Photo by Julius Jansson on Unsplash

Cultural heritage

Vision 2030

Marine cultural heritage is fostered, and there is now more information on marine cultural heritage. Cultural heritage promotes the conservation and development of biodiversity and the vitality of coastal regions.

The graph illustrates the main operations of the sector in the different zones of the marine area today and in 2030

Before After


The Baltic Sea has a long cultural history. There was shipping in the Baltic Sea as early as the Stone Age, and trading began in the eighth and ninth centuries, also involving the necessary trading routes and commercial ports. Maritime cultural heritage is closely intertwined with maritime industries. Maritime cultural heritage includes both intangible and physical heritage.

Intangible cultural heritage refers to practices, knowledge and skills recognised by communities as part of their cultural heritage. (B34) The intangible cultural heritage of Finnish marine areas is related to livelihoods in the archipelago and coastal regions, for example. Intangible maritime cultural heritage also involves oral tradition about fishing grounds and old fishing methods, for example. The vitality of coastal regions and traditional livelihoods ensures that cultural heritage is preserved and developed.

Physical cultural heritage includes various structures, buildings, shipwrecks, places, areas and routes, for example. With land uplift, maritime cultural heritage is also discovered inland. Culturally and historically valuable areas that include marine cultural environments are presented below.

A vibrant coastal culture is closely linked to the marine environment as a livelihood and transport route. The vitality of coastal regions also ensures the preservation of cultural heritage. On the other hand, the good status of the marine environment supports the vitality of the coastal culture. Fostering cultural heritage requires a sufficient protection network, resources for maintenance, information related to protection and the inclusion of local operators in the planning process, for example, as well as ensuring the sustainable use of valuable areas and sites. Cultural heritage attracts interest as a tourist destination, for example, and sustainable tourism can support the preservation of cultural heritage. In order to safeguard cultural heritage, it is necessary to have a holistic view of landscape areas containing cultural, environmental and nature values.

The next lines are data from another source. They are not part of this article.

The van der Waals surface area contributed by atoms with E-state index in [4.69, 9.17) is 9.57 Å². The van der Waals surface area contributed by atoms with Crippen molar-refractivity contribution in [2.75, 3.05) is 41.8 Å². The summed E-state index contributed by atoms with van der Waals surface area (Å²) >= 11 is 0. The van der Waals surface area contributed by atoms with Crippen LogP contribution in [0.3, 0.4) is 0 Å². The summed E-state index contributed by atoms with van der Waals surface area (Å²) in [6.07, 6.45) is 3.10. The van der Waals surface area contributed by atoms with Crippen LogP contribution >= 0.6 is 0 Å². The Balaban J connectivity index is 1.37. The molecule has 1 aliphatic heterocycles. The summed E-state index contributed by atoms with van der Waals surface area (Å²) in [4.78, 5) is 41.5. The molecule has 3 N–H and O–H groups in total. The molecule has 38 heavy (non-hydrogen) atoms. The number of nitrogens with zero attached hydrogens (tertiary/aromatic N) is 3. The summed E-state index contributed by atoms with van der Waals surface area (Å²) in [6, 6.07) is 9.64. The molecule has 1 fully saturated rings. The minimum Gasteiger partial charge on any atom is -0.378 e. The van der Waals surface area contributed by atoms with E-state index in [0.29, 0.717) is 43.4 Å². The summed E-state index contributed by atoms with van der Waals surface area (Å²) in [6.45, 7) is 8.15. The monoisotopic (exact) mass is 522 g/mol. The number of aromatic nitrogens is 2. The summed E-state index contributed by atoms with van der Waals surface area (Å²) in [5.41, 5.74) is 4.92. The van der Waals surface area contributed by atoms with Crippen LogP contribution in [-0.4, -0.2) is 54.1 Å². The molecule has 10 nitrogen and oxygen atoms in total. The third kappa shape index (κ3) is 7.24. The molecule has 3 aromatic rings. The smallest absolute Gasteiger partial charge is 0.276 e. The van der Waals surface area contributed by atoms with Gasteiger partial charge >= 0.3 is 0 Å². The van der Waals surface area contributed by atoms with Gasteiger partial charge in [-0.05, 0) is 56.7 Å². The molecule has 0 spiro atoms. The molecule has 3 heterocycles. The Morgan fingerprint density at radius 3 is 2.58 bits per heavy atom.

National landscapes

Finland’s national landscapes (27) highlight the country’s most representative natural and cultural characteristics. Maritime national landscapes include Maritime Helsinki, the Archipelago Sea, the Kvarken Archipelago and Hailuoto.

UNESCO World Heritage sites

World Heritage sites represent cultural or natural heritage of special international significance. Of the seven World Heritage sites in Finland, the following are located in marine environments or their areas of influence: Suomenlinna, Old Rauma, the Struve Geodetic Arc and the Kvarken Archipelago. (B25) In addition, even though Sammallahdenmäki in Rauma is now located inland, it was built on the shore in the Bronze Age and therefore also represents maritime cultural heritage.

Nationally and regionally valuable landscape areas

The nationally valuable landscape areas, which are based on a Government Resolution issued in 1995, are among the most representative cultural landscapes in Finland.  (B25)

An updated inventory of nationally valuable landscape areas has been prepared, but its results have not yet entered into force. The inventory takes into account landscapes related to archipelago livelihoods, fishing and shipping lanes, for example, more extensively than before. (B41)

Regionally valuable landscape areas are sites that have been inventoried at the regional level. In the updated national inventory, sites that were previously classified as nationally significant have now been proposed to be deemed as regionally valuable sites.

Built cultural environments of national significance

The around 1,200 nationally significant built cultural environments in Finland include 71 maritime sites. These sites represent Finland’s maritime livelihoods and activities, as well as the related built cultural environments. They include coastal and archipelago sites in particular: waterways, historic castles and fortresses, church environments, industrial areas and shipyards, as well as archipelago and summer residential areas. (B25)

In addition to nationally significant sites, there are regionally and locally valuable cultural environments. (B25)

National Urban Parks

The purpose of the National Urban Parks in Finland, established in accordance with the Land Use and Building Act, is to preserve urban natural and cultural environments as an extensive whole that is intact. Finland has five maritime Urban National Parks (in Pori, Turku, Hanko, Porvoo and Kotka).

Archaeological cultural heritage